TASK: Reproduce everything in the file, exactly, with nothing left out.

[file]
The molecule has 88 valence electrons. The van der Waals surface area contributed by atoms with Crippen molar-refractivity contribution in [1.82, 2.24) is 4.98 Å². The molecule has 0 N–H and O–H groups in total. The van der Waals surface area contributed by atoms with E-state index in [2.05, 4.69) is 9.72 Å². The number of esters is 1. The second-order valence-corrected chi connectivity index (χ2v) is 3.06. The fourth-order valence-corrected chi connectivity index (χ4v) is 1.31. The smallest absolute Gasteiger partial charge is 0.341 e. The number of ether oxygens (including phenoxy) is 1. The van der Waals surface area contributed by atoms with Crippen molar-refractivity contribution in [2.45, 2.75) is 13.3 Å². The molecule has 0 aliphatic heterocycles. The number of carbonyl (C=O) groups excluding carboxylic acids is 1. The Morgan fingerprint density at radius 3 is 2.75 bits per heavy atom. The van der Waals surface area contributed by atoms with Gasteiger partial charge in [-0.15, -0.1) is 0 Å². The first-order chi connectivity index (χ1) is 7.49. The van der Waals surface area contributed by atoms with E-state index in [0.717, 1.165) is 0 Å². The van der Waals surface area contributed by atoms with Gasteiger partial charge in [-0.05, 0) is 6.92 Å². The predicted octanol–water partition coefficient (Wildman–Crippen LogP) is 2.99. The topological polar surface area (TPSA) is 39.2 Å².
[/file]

The molecule has 88 valence electrons. The van der Waals surface area contributed by atoms with Crippen molar-refractivity contribution in [1.82, 2.24) is 4.98 Å². The molecule has 0 N–H and O–H groups in total. The van der Waals surface area contributed by atoms with E-state index in [2.05, 4.69) is 9.72 Å². The number of esters is 1. The second-order valence-corrected chi connectivity index (χ2v) is 3.06. The fourth-order valence-corrected chi connectivity index (χ4v) is 1.31. The smallest absolute Gasteiger partial charge is 0.341 e. The number of ether oxygens (including phenoxy) is 1. The van der Waals surface area contributed by atoms with Crippen molar-refractivity contribution in [2.45, 2.75) is 13.3 Å². The molecule has 0 aliphatic heterocycles. The number of carbonyl (C=O) groups excluding carboxylic acids is 1. The Morgan fingerprint density at radius 3 is 2.75 bits per heavy atom. The van der Waals surface area contributed by atoms with Gasteiger partial charge in [-0.15, -0.1) is 0 Å². The first-order chi connectivity index (χ1) is 7.49. The van der Waals surface area contributed by atoms with E-state index in [0.717, 1.165) is 0 Å². The van der Waals surface area contributed by atoms with Gasteiger partial charge in [-0.05, 0) is 6.92 Å². The predicted octanol–water partition coefficient (Wildman–Crippen LogP) is 2.99. The topological polar surface area (TPSA) is 39.2 Å².